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Rover Field Reports from Mars

Status Reports for MER Opportunity Rover at Endeavour Crater, Meridiani Planum

 

L. Crumpler, MER Science Team & New Mexico Museum of Natural History & Science

The Mars Exploration Rover Opportunity is still exploring Mars. Below is a brief field report summary of its latest activity.

 


Latest Report


Publish Date: 
Thursday, May 18, 2017 - 4:00pm

Sol 4734 – Sitting at the Head of Perseverance Valley

Opportunity has arrived at the head of Perseverance Valley, a possible water-cut valley here at a low spot along the rim of the 22-km diameter Endeavour impact crater. Investigations in the coming weeks will “endeavor”  to determine whether this valley was eroded by water or some other dry process like debris flows. It certainly looks like a water cut valley. But looks aren’t good enough. We need additional evidence to test that idea.

A short drive to the highest local point was done immediately after arrival and Opportunity has been working on a panorama from the overlook for the past couple of sols. The idea is to get a good overview of the valley from a high point before driving down it.  But before we drive down the valley, we want to get a good sense of the geologic features here on the head of the valley. It could come in handy as we drive down the valley and may help us understand some things, particularly the lithology of any materials we find on the valley floor or at the terminus down near the crater floor. So we will be doing a short “walk-about” here on the outside of the crater rim near the “spillway” into the valley.

Above is an overview map showing the traverse southward along the rim of Endeavour crater and the arrival at the head of Perseverance Valley. For more information about the arrival, visit NASA's Planetary Phtojournal (https://photojournal.jpl.nasa.gov/catalog/PIA21496)

Above, the Navcam panoramic view acquired on sol 4730 from north to south centered on due East and into the interior of Endeavour crater. Perseverance Valley descends from the right and terminates way down near the crater floor in the center of the panorama. The “mountains” on the distant horizon are of course the far rim of Endeavour crater. (The crater floor in the mid-ground is essentially the same size and relief as the scenic view of the Valle Grande from Highway  4 in NM.)

Comparison of the MRO/HiRISE view and the view from Opportunity at the current location.


 


Archived Reports


One last outcrop, then solar conjunction

Opportunity is doing one last "hurrah" here at Cape York on a particularly interesting outcrop with a composition and structure unlike anything encountered before. We were about to start driving southward after the last stop, but the results came down from this strange outcrop. And unlike our tendency to avoid driving back to a previous spot, we decided we had to get more information on this rock unit. Then we have got to start driving south towards the next mountain.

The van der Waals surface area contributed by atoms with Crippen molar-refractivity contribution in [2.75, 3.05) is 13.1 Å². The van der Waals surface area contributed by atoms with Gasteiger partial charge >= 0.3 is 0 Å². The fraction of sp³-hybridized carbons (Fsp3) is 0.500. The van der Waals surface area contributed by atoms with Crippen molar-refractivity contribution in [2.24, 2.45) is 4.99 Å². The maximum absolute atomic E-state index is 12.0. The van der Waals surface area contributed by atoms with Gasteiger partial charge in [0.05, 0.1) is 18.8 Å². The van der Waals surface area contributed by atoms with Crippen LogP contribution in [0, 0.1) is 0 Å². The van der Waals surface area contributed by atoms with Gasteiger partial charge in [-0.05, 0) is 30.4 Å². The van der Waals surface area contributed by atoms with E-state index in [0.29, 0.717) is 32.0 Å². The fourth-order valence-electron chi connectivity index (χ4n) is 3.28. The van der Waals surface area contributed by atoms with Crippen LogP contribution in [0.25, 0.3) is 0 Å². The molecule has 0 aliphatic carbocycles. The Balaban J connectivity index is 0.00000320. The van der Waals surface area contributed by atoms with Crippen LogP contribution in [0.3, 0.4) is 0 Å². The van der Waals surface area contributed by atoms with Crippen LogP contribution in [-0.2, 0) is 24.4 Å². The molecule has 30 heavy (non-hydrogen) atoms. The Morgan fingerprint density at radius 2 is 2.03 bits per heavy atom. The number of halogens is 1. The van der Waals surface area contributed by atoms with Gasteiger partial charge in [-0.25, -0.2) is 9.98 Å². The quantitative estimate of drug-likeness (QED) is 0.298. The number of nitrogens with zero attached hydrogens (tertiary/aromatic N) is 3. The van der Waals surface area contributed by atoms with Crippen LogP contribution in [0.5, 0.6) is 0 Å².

Rover Memory Hiccup. We need to re-do the plan from several days ago.

Flash memory or computer problems oddly occurred on both Curiosity and Opportunity around feb 27. One possibiliy is that a large solar flare resulted in radiation at Mars sufficient to temporarily corrupt the memory on both rovers. Mars is currently a few weeks away from solar conjunction, so big flare could have happened on the other side of the Sun. 

Clean-up activities in preparation for driving south.

We sent Opportunity a few meters uphill looking for the contact and are trying to get a quick composition and microscopic image on the outcrop. It looks like the Shoemaker Formation (impact breccia). If the rock has round spherules, it would be unlike the breccias we saw elsewhere along the ridge crest.

Here is latest map that I prpepared after the sol 3219 drive. The base image for this map is a mosaic of the local Navcam panoramas reprojected in vertical presepctive.

We have been seeing lots of small light-colored veins crossing through the outcrops here on Matijevic Hill, and we have tried to get a handle on the composition of these veins  by doing multiple offsets with the APXS. It appears that the small veins are calcium sulfate, as best we can determine. In other words, they are probably gypsum like the large veins that we saw around the margins of Cape York. Here are exmples of some of theseback in the Ortiz outcrop. They are tiny, measuring at a millimeter or two in width. But they are everywhere.

This weekend we will move to another outcrop to the north and ry to get a handle on the strange newberries. And maybe take a look at the alteration zones that have caused the boxwork type structures common to these outcrops.

While we wait to get there, take a look at the chart below. If all goes well, Opportunity will break the interplanetary rover distance record by next August.

We completed the bump and may have the target in the work volume....we think.

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